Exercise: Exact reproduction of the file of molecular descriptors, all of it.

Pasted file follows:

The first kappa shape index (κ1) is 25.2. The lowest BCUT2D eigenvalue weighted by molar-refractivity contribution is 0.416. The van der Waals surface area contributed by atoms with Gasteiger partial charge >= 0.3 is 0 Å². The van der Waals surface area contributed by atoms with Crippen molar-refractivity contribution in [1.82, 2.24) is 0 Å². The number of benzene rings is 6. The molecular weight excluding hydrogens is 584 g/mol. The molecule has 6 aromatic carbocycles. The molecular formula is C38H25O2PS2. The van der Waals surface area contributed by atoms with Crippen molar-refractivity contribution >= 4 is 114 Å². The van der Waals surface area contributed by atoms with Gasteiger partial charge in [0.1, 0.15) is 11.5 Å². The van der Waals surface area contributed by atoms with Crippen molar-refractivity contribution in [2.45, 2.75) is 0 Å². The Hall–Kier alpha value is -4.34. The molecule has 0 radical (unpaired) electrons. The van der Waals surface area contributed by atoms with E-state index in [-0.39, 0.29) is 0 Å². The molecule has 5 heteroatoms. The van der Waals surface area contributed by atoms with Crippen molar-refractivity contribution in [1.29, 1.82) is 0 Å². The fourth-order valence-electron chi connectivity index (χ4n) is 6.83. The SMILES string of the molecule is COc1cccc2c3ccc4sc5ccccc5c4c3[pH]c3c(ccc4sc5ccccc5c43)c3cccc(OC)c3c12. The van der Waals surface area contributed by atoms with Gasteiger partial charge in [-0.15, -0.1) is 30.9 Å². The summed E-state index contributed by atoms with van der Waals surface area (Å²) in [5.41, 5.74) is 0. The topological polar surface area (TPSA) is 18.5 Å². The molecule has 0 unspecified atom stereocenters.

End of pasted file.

The first kappa shape index (κ1) is 25.2. The lowest BCUT2D eigenvalue weighted by molar-refractivity contribution is 0.416. The van der Waals surface area contributed by atoms with Gasteiger partial charge >= 0.3 is 0 Å². The van der Waals surface area contributed by atoms with Crippen molar-refractivity contribution in [1.82, 2.24) is 0 Å². The number of benzene rings is 6. The molecular weight excluding hydrogens is 584 g/mol. The molecule has 6 aromatic carbocycles. The molecular formula is C38H25O2PS2. The van der Waals surface area contributed by atoms with Crippen molar-refractivity contribution >= 4 is 114 Å². The van der Waals surface area contributed by atoms with Gasteiger partial charge in [0.1, 0.15) is 11.5 Å². The van der Waals surface area contributed by atoms with Crippen molar-refractivity contribution in [2.45, 2.75) is 0 Å². The Hall–Kier alpha value is -4.34. The molecule has 0 radical (unpaired) electrons. The van der Waals surface area contributed by atoms with E-state index in [-0.39, 0.29) is 0 Å². The molecule has 5 heteroatoms. The van der Waals surface area contributed by atoms with Crippen molar-refractivity contribution in [1.29, 1.82) is 0 Å². The fourth-order valence-electron chi connectivity index (χ4n) is 6.83. The SMILES string of the molecule is COc1cccc2c3ccc4sc5ccccc5c4c3[pH]c3c(ccc4sc5ccccc5c43)c3cccc(OC)c3c12. The van der Waals surface area contributed by atoms with Gasteiger partial charge in [-0.15, -0.1) is 30.9 Å². The summed E-state index contributed by atoms with van der Waals surface area (Å²) in [5.41, 5.74) is 0. The topological polar surface area (TPSA) is 18.5 Å². The molecule has 0 unspecified atom stereocenters.